Motores De Mexicali v. Superior Court

Annotate this Case
[L. A. No. 25069. In Bank. Oct. 31, 1958.]

MOTORES DE MEXICALI, S. A. (a Corporation), Petitioner, v. SUPERIOR COURT OF LOS ANGELES COUNTY, Respondent; ERWIN G. RESNICK et al., Real Parties in Interest.


Utley & Houck and Alden F. Houck for Petitioner.

No appearance for Respondent.

George W. Rochester for Real Parties in Interest.



Petitioner seeks a writ of mandate to compel the respondent court to proceed with the hearing on a petition for an order to show cause why a final judgment, previously entered only against a single defendant, Erbel, Inc., should not be corrected by adding the names of each of the real parties in interest herein as judgment debtors. Respondent court has indicated its intention to dismiss the petition without a hearing on the merits because it believes it lacks jurisdiction to act. The matter has been continued by that court in order to afford petitioner the opportunity to file the petition in this proceeding.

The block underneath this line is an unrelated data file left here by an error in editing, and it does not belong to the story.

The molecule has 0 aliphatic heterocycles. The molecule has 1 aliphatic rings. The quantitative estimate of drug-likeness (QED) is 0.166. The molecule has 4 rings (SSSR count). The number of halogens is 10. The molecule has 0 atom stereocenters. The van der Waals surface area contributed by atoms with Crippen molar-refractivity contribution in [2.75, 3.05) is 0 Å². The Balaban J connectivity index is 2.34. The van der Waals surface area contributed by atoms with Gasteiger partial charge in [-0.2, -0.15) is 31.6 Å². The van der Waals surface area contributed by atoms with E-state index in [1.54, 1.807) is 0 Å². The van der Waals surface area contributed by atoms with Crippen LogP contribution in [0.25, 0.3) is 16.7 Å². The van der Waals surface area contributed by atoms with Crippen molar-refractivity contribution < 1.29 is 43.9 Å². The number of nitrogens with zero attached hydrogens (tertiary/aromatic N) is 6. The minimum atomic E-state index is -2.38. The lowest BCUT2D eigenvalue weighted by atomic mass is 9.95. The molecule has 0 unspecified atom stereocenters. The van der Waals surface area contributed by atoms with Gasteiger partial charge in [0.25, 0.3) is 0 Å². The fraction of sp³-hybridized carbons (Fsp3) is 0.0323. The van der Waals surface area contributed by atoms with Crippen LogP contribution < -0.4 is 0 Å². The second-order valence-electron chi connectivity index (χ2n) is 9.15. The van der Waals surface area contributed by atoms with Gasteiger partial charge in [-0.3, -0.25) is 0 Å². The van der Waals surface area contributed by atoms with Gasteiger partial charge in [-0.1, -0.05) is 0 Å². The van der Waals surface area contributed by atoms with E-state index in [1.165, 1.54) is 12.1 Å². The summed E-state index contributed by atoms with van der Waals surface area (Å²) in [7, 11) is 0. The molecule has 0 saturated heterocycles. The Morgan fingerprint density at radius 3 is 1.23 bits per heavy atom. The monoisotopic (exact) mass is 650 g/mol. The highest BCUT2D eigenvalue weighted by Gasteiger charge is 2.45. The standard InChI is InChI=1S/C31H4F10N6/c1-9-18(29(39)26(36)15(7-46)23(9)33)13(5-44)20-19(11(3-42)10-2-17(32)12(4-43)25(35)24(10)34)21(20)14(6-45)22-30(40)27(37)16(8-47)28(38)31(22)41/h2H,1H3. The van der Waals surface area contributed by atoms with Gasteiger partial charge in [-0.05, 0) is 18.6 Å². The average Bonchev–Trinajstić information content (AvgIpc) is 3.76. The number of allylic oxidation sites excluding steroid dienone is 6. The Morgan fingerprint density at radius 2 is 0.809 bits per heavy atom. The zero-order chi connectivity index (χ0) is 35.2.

On June 9, 1953, petitioner filed an action in the respondent court to recover the principal and accrued interest due on certain automobile purchase drafts issued in the name of Bi Rite Auto Sales. The complaint named Erbel, Inc., as the sole defendant, and alleged that it was doing business under the fictitious name of Bi Rite Auto Sales. Service was made by delivery of a copy of the summons and complaint to the president of Erbel, Inc., William D. Cowan, one of the real parties in interest here. Neither he nor the other two real parties in interest, Erwin G. Resnick and R. William Cowan, were named as parties or served in their individual capacities. On June 25, 1953, a judgment by default in the amount of $26,900.83, plus interest and costs, was entered against Erbel, Inc., as "a California corporation, individually, and doing business under the fictitious name of Bi Rite Auto Sales." Shortly thereafter, Erbel, Inc., went into bankruptcy and turned over its assets to a trustee in bankruptcy. Petitioner filed a claim based on the default judgment and received $6,383.26 in dividends from the bankrupt estate. In addition, it collected $240.64 through an attachment levied on the used cars and other personal property belonging to Erbel, Inc. The default judgment became final. The unpaid balance on it, amounting to $20,520.29, together with the accrued interest, now exceeds $26,000.